I need to know if the number of hidden layers affect the performance and accuracy of a neural network.

In other words, does increasing the number of hidden layers of a neural network increase the accuracy but decrease the performance? Or there is no rule for that?


2 Answers 2


Ultimately, the best way to think about neural network performance and addition of hidden layers is in terms of three stages:

1) increasing performance

2) diminishing performance

3) negative performance

In other words, addition of hidden layers helps improve the model, but only up to a certain point, and further addition of layers can actually harm the model's performance.

Let's take an example. Suppose we wish to develop a neural network in Keras to predict car sales using a regression-based neural network.

We are setting up a Sequential model with 5 input layers, 5 hidden layers, and 1 output layer:

model = Sequential()
model.add(Dense(5, input_dim=5, kernel_initializer='normal', activation='relu'))
model.add(Dense(1, activation='linear'))

Then, we are generating our loss statistics (or degree of error indicated in the model).

model.compile(loss='mse', optimizer='adam', metrics=['mse','mae'])
history=model.fit(X_train, y_train, epochs=150, batch_size=50,  verbose=1, validation_split=0.2)

# "Loss"
plt.title('model loss')
plt.legend(['train', 'validation'], loc='upper left')

Let's see what our loss functions look like:

5 hidden layer configuration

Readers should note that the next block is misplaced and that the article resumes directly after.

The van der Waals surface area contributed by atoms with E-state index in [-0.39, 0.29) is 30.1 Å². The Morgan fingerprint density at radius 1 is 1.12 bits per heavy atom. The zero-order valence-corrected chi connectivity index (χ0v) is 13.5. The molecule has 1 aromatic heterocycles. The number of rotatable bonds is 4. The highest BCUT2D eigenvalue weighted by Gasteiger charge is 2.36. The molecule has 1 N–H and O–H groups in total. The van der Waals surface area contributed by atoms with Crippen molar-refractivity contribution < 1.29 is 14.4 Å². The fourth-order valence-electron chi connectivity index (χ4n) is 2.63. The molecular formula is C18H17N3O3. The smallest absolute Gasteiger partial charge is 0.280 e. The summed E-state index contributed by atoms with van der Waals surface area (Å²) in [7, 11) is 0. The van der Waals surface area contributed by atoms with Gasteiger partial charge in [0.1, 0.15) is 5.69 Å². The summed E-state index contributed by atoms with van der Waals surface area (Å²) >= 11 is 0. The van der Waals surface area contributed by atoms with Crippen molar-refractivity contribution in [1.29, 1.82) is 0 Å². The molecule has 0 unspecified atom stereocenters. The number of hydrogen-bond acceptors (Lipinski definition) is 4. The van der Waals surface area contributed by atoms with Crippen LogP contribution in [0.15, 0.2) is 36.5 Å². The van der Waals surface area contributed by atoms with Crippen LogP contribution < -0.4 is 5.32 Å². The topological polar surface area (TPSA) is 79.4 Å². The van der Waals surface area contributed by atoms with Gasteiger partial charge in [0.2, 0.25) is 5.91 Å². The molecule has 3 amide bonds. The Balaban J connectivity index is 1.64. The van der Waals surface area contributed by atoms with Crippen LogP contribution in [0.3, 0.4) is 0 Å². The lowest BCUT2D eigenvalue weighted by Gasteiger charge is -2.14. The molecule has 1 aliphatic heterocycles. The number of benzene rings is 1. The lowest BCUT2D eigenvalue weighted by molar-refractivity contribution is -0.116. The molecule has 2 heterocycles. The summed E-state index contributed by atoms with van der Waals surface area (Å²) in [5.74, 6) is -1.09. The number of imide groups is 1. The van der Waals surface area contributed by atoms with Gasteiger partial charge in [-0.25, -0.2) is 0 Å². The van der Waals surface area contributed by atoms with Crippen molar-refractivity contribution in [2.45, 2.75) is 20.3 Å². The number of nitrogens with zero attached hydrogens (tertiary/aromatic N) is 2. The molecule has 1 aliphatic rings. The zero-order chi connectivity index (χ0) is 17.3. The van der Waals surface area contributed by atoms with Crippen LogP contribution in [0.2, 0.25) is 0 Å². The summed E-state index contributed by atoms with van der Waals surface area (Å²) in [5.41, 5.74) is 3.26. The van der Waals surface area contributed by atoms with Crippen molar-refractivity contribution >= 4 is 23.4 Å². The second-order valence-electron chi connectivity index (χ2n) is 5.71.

5 layers

We can see that loss for the validation and training sets is minimized after roughly 25 epochs.

Now, let's try expanding the hidden layers and see what happens.

(5,8) hidden configuration

5 8 hidden layers

(8,12) hidden configuration

8 12 hidden configuration

(100,100) hidden configuration

100 hidden layers

You can see that up to the point where we use an (8, 12) hidden layer configuration, the loss on our model continues to improve (i.e. be minimized).

However, when we look at the (100, 100) configuration, we can clearly see overfitting. The training loss is often lower than the validation loss, and there is no consistency in the loss reduction, as evidenced by the frequent large spikes in loss.

Ultimately, hidden layers can help improve the accuracy of a model but only up to a certain point. Determining how many hidden layers a model should have is as much an art as a science, and is highly dependent on the type of data you are analyzing.

  • $\begingroup$ Your initial statement about diminishing returns suggests that adding more and more hidden nodes will lead to smaller and smaller improvements in the output, but that more nodes won't hurt anything. Your last graph, however, suggests something worse - it's possible to have too many hidden nodes, to the point of actually decreasing performance on the validation set! $\endgroup$ Commented Dec 19, 2018 at 15:23
  • $\begingroup$ @ Nuclear Wang, Thanks, maybe "diminishing returns" was the wrong term to use. As you pointed out, adding more nodes will indeed hurt performance, as the last graph demonstrates. $\endgroup$ Commented Dec 19, 2018 at 17:42

As a general rule, the more parameters model have (any model), the more patterns it can learn, but also, the more likely it is to overfit. So if you ask about training set accuracy, the more would be always better, however you would need to learn it proportionally longer. With test set accuracy, adding more neurons (making the network "wider") or layers (making it "deeper") would be improving accuracy, but at some point the test set accuracy would start dropping, as the model would start overfitting to training set. The relation would however be less straightforward with the modern, complicated architectures (pooling layers, skip connections, batch normalizations, etc.) and heavy usage of regularization that is common in deep learning, so this isn't exactly linear.


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